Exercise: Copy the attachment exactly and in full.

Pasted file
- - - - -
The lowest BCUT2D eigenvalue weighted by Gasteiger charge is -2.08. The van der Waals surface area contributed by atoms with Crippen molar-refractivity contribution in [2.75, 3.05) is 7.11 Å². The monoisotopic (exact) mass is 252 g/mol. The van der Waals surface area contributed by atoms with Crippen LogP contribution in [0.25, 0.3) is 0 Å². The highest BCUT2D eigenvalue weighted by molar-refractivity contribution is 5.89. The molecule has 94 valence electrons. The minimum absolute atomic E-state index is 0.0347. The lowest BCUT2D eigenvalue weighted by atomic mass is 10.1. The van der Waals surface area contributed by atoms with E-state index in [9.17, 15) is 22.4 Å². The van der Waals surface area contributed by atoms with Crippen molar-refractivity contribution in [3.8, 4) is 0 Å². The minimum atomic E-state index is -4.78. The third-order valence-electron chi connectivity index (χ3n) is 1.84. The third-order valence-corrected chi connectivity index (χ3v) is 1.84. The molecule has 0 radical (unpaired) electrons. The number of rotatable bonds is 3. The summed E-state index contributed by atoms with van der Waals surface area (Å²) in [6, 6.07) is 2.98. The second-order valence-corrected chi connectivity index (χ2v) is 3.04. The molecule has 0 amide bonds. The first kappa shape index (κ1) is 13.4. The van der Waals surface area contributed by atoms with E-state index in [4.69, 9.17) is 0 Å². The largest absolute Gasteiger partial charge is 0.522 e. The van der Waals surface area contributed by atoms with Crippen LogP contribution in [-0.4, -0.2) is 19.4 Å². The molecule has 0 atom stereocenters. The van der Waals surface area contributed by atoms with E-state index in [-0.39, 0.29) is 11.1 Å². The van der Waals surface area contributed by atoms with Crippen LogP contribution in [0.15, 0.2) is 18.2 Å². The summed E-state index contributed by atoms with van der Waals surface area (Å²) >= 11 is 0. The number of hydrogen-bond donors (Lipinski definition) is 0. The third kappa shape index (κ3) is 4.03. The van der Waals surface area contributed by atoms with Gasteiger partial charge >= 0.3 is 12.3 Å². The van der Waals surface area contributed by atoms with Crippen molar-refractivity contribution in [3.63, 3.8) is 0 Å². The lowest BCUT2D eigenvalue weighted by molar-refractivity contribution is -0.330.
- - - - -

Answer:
The lowest BCUT2D eigenvalue weighted by Gasteiger charge is -2.08. The van der Waals surface area contributed by atoms with Crippen molar-refractivity contribution in [2.75, 3.05) is 7.11 Å². The monoisotopic (exact) mass is 252 g/mol. The van der Waals surface area contributed by atoms with Crippen LogP contribution in [0.25, 0.3) is 0 Å². The highest BCUT2D eigenvalue weighted by molar-refractivity contribution is 5.89. The molecule has 94 valence electrons. The minimum absolute atomic E-state index is 0.0347. The lowest BCUT2D eigenvalue weighted by atomic mass is 10.1. The van der Waals surface area contributed by atoms with E-state index in [9.17, 15) is 22.4 Å². The van der Waals surface area contributed by atoms with Crippen molar-refractivity contribution in [3.8, 4) is 0 Å². The minimum atomic E-state index is -4.78. The third-order valence-electron chi connectivity index (χ3n) is 1.84. The third-order valence-corrected chi connectivity index (χ3v) is 1.84. The molecule has 0 radical (unpaired) electrons. The number of rotatable bonds is 3. The summed E-state index contributed by atoms with van der Waals surface area (Å²) in [6, 6.07) is 2.98. The second-order valence-corrected chi connectivity index (χ2v) is 3.04. The molecule has 0 amide bonds. The first kappa shape index (κ1) is 13.4. The van der Waals surface area contributed by atoms with E-state index in [4.69, 9.17) is 0 Å². The largest absolute Gasteiger partial charge is 0.522 e. The van der Waals surface area contributed by atoms with Crippen LogP contribution in [-0.4, -0.2) is 19.4 Å². The molecule has 0 atom stereocenters. The van der Waals surface area contributed by atoms with E-state index in [-0.39, 0.29) is 11.1 Å². The van der Waals surface area contributed by atoms with Crippen LogP contribution in [0.15, 0.2) is 18.2 Å². The summed E-state index contributed by atoms with van der Waals surface area (Å²) >= 11 is 0. The number of hydrogen-bond donors (Lipinski definition) is 0. The third kappa shape index (κ3) is 4.03. The van der Waals surface area contributed by atoms with Gasteiger partial charge >= 0.3 is 12.3 Å². The van der Waals surface area contributed by atoms with Crippen molar-refractivity contribution in [3.63, 3.8) is 0 Å². The lowest BCUT2D eigenvalue weighted by molar-refractivity contribution is -0.330.